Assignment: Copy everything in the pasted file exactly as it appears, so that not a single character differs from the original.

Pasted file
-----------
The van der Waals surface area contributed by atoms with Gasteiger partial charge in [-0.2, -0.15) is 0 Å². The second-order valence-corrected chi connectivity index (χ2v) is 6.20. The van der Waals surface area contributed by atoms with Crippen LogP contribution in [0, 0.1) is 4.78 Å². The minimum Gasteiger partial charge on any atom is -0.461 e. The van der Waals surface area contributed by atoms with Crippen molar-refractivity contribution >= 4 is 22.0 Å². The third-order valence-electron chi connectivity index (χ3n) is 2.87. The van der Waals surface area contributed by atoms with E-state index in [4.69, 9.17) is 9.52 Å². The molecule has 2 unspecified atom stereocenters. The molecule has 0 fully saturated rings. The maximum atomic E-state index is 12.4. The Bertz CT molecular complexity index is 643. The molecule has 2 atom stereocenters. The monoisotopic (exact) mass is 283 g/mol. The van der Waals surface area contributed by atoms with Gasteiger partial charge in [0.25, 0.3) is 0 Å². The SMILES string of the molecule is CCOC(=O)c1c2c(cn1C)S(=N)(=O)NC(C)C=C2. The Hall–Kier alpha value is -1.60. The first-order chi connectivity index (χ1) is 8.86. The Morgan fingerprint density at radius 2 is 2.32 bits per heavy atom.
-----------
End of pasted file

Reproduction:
The van der Waals surface area contributed by atoms with Gasteiger partial charge in [-0.2, -0.15) is 0 Å². The second-order valence-corrected chi connectivity index (χ2v) is 6.20. The van der Waals surface area contributed by atoms with Crippen LogP contribution in [0, 0.1) is 4.78 Å². The minimum Gasteiger partial charge on any atom is -0.461 e. The van der Waals surface area contributed by atoms with Crippen molar-refractivity contribution >= 4 is 22.0 Å². The third-order valence-electron chi connectivity index (χ3n) is 2.87. The van der Waals surface area contributed by atoms with E-state index in [4.69, 9.17) is 9.52 Å². The molecule has 2 unspecified atom stereocenters. The molecule has 0 fully saturated rings. The maximum atomic E-state index is 12.4. The Bertz CT molecular complexity index is 643. The molecule has 2 atom stereocenters. The monoisotopic (exact) mass is 283 g/mol. The van der Waals surface area contributed by atoms with Gasteiger partial charge in [0.25, 0.3) is 0 Å². The SMILES string of the molecule is CCOC(=O)c1c2c(cn1C)S(=N)(=O)NC(C)C=C2. The Hall–Kier alpha value is -1.60. The first-order chi connectivity index (χ1) is 8.86. The Morgan fingerprint density at radius 2 is 2.32 bits per heavy atom.